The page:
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Alfred Roller

Alfred Roller (2 October 1864 – 21 June 1935) was an Austrian painter, graphic designer, and set designer. His wife was Mileva Roller and they were members of the Viennese Secession movement.

Roller was born in Brünn (Brno), Moravia. He at first studied painting at the Academy of Fine Arts in Vienna under Christian Griepenkerl and Eduard Peithner von Lichtenfels, but eventually became disenchanted with the Academy's traditionalism. In 1897 he co-founded the Viennese Secession with Koloman Moser, Joseph Maria Olbrich, Josef Hoffmann, Gustav Klimt, and other artists who rejected the prevalent academic style of art. He became a professor of drawing at the University of Applied Arts Vienna (Kunstgewerbeschule) in 1899, and president of the Secession in 1902.

In his early career Roller was very active as a graphic designer and draughtsman. He designed numerous covers and vignettes for the pages the Secessionist periodical Ver Sacrum, as well as the posters for the fourth, fourteenth, and sixteenth Secession exhibitions. He also designed the layout of the exhibitions themselves.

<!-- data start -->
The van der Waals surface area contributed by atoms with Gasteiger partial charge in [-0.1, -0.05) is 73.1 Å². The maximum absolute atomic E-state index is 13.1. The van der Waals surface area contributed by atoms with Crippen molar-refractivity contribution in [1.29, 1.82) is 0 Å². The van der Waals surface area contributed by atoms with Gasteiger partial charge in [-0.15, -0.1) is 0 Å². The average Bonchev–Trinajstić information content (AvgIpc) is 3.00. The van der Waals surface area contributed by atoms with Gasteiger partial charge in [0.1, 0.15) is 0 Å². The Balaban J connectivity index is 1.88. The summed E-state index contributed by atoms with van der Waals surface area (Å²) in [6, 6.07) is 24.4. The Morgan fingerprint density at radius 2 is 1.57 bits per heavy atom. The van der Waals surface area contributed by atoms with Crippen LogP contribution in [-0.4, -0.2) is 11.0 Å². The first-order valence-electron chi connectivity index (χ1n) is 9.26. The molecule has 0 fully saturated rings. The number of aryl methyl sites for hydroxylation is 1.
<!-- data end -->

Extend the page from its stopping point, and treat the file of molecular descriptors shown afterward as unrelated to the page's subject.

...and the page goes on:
In 1902 Roller was introduced to the composer Gustav Mahler by Carl Moll. Roller expressed an interest in stage design and showed Mahler several sketches he had made for Wagner's Tristan und Isolde. Mahler was impressed and decided to employ Roller to design the sets for a new production of the piece. The production, which premiered in February 1903, was a great critical success. Roller continued to design sets for Mahler's productions. In 1906 he married the Viennese Secession painter Mileva Roller and they had two sons Dietrich (1909-2001) became a doctor, Ulrich (1911-1941) became a stage designer and died in Stolpovo near Kaluga (in the Soviet Union ) during the Russian campaign shortly after Christmas 1941.

Eventually Roller left the Secession and his teaching post at the Kunstgewerbeschule to be appointed chief stage designer to the Vienna State Opera, a position he held until 1909. He died in Vienna in 1935.

Alfred Roller's brother-in-law was the World War I flying ace Raoul Stojsavljevic (1887–1930).

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Alfred Roller Artworks
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